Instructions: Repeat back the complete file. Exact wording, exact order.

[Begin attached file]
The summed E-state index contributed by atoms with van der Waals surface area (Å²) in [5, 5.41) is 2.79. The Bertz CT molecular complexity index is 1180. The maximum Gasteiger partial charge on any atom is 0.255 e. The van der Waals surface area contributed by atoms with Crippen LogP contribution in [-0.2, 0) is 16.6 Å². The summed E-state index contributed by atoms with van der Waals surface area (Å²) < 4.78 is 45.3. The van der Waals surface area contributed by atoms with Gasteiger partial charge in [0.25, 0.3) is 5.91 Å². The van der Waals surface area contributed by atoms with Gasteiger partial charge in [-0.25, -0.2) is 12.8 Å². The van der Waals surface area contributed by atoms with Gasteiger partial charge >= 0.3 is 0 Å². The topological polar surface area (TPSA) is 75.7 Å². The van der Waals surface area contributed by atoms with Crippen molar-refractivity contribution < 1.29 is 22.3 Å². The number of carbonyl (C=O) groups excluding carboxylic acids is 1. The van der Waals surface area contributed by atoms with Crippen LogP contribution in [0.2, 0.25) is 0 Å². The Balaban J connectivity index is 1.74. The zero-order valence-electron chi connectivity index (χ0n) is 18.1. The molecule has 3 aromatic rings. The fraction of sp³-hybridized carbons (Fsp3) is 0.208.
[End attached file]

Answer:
The summed E-state index contributed by atoms with van der Waals surface area (Å²) in [5, 5.41) is 2.79. The Bertz CT molecular complexity index is 1180. The maximum Gasteiger partial charge on any atom is 0.255 e. The van der Waals surface area contributed by atoms with Crippen LogP contribution in [-0.2, 0) is 16.6 Å². The summed E-state index contributed by atoms with van der Waals surface area (Å²) < 4.78 is 45.3. The van der Waals surface area contributed by atoms with Gasteiger partial charge in [0.25, 0.3) is 5.91 Å². The van der Waals surface area contributed by atoms with Gasteiger partial charge in [-0.25, -0.2) is 12.8 Å². The van der Waals surface area contributed by atoms with Gasteiger partial charge >= 0.3 is 0 Å². The topological polar surface area (TPSA) is 75.7 Å². The van der Waals surface area contributed by atoms with Crippen molar-refractivity contribution < 1.29 is 22.3 Å². The number of carbonyl (C=O) groups excluding carboxylic acids is 1. The van der Waals surface area contributed by atoms with Crippen LogP contribution in [0.2, 0.25) is 0 Å². The Balaban J connectivity index is 1.74. The zero-order valence-electron chi connectivity index (χ0n) is 18.1. The molecule has 3 aromatic rings. The fraction of sp³-hybridized carbons (Fsp3) is 0.208.